Minimum wage increases may be gender-equalizing since women are over-represented in low-wage employment (Rubery and Grimshaw 2011). This can be a particularly useful tool in the face of gender job segregation shaped by norms and stereotypes that reduce women's bargaining power vis-à-vis employers relative to men. Standard economic theory predicts that higher minimum wages can lead to employment losses. There is, however, some empirical evidence to the contrary which suggests that higher minimum wages at worst have negligible effects and may even have positive effects on employment, resulting from the demand-side stimulus of higher wages and efficiency wage effects. Due to women's greater concentration in informal sector work than men throughout the region, minimum wage policy in Latin America has been more binding in informal than formal sectors (Cunningham 2007). We would therefore expect that if minimum wages have employment effects, they will differ by gender. Rather than using the minimum wage index as an explanatory variable, we employ a measure of the minimum wage relative to the average monthly wage to scale its relative significance across countries.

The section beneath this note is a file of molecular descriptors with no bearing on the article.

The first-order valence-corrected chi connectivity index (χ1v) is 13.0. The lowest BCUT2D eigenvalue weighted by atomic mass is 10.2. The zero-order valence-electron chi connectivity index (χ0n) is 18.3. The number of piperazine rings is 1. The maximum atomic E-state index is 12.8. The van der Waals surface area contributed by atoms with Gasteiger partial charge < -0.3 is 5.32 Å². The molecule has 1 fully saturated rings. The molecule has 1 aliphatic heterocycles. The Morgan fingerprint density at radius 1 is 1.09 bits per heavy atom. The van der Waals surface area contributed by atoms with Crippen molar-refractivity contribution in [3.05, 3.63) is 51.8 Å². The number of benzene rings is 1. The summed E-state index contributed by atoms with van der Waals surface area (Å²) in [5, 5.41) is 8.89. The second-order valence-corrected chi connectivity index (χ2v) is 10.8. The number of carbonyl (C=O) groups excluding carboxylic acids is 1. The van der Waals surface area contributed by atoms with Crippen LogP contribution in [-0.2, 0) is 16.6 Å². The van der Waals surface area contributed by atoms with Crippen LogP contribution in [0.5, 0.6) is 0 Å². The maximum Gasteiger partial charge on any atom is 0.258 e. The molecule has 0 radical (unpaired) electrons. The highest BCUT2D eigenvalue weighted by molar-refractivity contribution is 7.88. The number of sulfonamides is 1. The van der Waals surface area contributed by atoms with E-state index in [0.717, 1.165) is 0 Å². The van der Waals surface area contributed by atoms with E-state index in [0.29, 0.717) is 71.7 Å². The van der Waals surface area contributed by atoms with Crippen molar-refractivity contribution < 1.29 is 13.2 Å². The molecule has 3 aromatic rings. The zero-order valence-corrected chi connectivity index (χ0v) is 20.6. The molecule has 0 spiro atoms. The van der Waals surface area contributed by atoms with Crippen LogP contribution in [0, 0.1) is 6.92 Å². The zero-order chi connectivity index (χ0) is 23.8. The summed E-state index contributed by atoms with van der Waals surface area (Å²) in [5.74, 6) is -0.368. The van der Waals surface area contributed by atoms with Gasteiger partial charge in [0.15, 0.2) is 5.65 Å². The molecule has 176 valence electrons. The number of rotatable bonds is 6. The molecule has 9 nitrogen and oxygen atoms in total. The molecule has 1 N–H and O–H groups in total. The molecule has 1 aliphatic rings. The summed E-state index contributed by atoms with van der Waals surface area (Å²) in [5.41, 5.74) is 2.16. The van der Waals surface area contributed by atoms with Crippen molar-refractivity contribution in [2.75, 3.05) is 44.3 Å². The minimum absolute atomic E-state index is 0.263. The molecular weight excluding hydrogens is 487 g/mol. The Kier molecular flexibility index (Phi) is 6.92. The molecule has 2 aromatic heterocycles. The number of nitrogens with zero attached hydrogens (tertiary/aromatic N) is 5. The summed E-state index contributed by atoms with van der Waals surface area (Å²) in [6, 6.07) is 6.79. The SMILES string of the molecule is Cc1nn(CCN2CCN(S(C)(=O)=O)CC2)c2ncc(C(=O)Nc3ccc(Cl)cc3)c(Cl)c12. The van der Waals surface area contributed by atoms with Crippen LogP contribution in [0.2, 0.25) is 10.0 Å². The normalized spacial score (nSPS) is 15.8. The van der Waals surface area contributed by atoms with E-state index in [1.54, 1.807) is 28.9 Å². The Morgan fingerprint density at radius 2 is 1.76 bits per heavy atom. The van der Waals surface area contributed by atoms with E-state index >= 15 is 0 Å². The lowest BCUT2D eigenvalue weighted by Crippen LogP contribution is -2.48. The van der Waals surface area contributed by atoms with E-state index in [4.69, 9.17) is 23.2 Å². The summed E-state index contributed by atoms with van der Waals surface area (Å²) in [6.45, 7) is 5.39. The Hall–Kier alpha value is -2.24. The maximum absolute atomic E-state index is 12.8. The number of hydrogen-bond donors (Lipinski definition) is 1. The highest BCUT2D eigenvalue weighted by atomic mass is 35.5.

Our macro policy variables include the real effective exchange rate (REER), the real interest rate (the nominal lending rate minus the rate of inflation), and public investment as a share of GDP.6 The real exchange rate measures a country's competitiveness relative to its trading partners; the more appreciated it is, the less competitive is domestic production. Macroeconomic policies can be important determinants of the real exchange rate. Real exchange-rate appreciation worsens the trade balance, potentially dampening GDP growth and job creation. Gender equality in employment may be negatively affected as a result, if resulting job losses are in sectors in which women workers are more concentrated.